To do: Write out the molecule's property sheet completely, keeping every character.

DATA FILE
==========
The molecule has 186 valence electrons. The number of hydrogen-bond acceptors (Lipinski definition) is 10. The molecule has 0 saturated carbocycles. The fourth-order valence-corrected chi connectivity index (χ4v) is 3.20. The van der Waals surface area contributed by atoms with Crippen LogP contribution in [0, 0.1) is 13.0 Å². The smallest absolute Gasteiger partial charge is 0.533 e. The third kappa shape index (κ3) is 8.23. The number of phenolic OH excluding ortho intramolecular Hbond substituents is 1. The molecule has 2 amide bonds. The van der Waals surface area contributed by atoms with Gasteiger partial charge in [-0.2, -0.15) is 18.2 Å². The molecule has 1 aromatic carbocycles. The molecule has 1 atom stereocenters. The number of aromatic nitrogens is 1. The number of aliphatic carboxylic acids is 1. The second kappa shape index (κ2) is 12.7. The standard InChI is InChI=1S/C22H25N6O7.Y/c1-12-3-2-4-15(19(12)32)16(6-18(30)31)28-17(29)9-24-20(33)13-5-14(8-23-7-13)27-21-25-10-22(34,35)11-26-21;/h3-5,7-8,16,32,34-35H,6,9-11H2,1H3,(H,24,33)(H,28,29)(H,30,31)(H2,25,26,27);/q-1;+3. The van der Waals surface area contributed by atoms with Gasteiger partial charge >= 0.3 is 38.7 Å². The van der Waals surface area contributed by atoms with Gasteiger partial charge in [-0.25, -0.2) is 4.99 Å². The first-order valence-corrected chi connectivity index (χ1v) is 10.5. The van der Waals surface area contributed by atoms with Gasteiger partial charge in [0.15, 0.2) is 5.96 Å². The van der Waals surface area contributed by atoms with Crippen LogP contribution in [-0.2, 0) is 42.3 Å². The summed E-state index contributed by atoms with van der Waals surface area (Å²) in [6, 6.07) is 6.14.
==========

The molecule has 186 valence electrons. The number of hydrogen-bond acceptors (Lipinski definition) is 10. The molecule has 0 saturated carbocycles. The fourth-order valence-corrected chi connectivity index (χ4v) is 3.20. The van der Waals surface area contributed by atoms with Crippen LogP contribution in [0, 0.1) is 13.0 Å². The smallest absolute Gasteiger partial charge is 0.533 e. The third kappa shape index (κ3) is 8.23. The number of phenolic OH excluding ortho intramolecular Hbond substituents is 1. The molecule has 2 amide bonds. The van der Waals surface area contributed by atoms with Gasteiger partial charge in [-0.2, -0.15) is 18.2 Å². The molecule has 1 aromatic carbocycles. The molecule has 1 atom stereocenters. The number of aromatic nitrogens is 1. The number of aliphatic carboxylic acids is 1. The second kappa shape index (κ2) is 12.7. The standard InChI is InChI=1S/C22H25N6O7.Y/c1-12-3-2-4-15(19(12)32)16(6-18(30)31)28-17(29)9-24-20(33)13-5-14(8-23-7-13)27-21-25-10-22(34,35)11-26-21;/h3-5,7-8,16,32,34-35H,6,9-11H2,1H3,(H,24,33)(H,28,29)(H,30,31)(H2,25,26,27);/q-1;+3. The van der Waals surface area contributed by atoms with Gasteiger partial charge >= 0.3 is 38.7 Å². The van der Waals surface area contributed by atoms with Gasteiger partial charge in [-0.25, -0.2) is 4.99 Å². The first-order valence-corrected chi connectivity index (χ1v) is 10.5. The van der Waals surface area contributed by atoms with Gasteiger partial charge in [0.15, 0.2) is 5.96 Å². The van der Waals surface area contributed by atoms with Crippen LogP contribution in [-0.2, 0) is 42.3 Å². The summed E-state index contributed by atoms with van der Waals surface area (Å²) in [6, 6.07) is 6.14.